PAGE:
MOSCOW (AP) - A Russia-hosted Syrian peace conference ended Tuesday with a plan to draft a new constitution as part of efforts to end the nearly seven-year civil war, but key opposition and rebel groups boycotted the gathering and it remained unclear if they would join the process.
The conference, held in the Black Sea resort of Sochi, was also overshadowed by renewed fighting in northern Syria.
Opposition activists reported more airstrikes on the rebel-held Idlib province, where dozens have been killed in government air raids this week, and Turkish troops continued their offensive on the Afrin enclave, held by a U.S.-allied Kurdish militia which also boycotted the Russian-sponsored talks.
Russian Foreign Minister Sergey Lavrov nevertheless hailed the Syrian Congress of National Dialogue as an important step toward peace in Syria and sought to play down the opposition boycott.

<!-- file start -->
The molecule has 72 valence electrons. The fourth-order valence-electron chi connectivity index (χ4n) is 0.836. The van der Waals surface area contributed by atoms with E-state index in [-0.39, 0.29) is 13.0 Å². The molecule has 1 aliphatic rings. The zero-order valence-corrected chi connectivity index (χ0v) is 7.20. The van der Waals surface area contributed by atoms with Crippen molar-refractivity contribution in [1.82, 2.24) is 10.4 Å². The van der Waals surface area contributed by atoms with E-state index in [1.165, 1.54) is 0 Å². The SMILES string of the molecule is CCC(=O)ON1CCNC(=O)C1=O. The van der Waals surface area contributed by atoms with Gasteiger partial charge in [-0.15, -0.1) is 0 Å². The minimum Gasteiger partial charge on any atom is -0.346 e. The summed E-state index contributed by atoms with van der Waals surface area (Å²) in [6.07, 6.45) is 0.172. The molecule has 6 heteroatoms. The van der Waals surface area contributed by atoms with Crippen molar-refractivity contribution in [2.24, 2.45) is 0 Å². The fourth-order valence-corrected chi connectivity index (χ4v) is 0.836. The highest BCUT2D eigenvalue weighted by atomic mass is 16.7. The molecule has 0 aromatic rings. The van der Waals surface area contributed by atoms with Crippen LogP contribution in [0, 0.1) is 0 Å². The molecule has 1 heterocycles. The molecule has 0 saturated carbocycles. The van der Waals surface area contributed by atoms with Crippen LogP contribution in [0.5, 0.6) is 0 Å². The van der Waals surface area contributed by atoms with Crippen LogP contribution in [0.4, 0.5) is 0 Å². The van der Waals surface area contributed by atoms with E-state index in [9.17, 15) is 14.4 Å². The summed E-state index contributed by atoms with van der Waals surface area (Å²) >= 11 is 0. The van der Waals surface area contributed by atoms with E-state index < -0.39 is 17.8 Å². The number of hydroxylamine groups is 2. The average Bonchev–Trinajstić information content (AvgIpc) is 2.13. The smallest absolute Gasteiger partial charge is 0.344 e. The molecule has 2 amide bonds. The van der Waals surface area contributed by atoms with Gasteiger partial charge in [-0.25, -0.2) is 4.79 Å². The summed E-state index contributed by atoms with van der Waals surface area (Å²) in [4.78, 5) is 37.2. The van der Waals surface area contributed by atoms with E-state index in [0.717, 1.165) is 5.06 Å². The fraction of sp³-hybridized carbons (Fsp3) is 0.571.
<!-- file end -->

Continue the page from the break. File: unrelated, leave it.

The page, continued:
“No one expected that it would be possible to bring together representatives of all groups of Syrians without exclusion,” he told reporters after the talks. “There is no big tragedy that two or three groups weren’t able to attend.”
Lavrov said the conference participants agreed to form a constitutional committee that will be based in Geneva. He said the delegates named some of its members, adding that groups which didn’t attend the Sochi talks will also be invited to name their representatives to the committee.
U.N. Syria envoy Staffan de Mistura, who has been leading Syria peace talks in Geneva, attended the Sochi conference. He said the new committee, including representatives of both the Syrian government and the opposition, should be created as quickly as possible.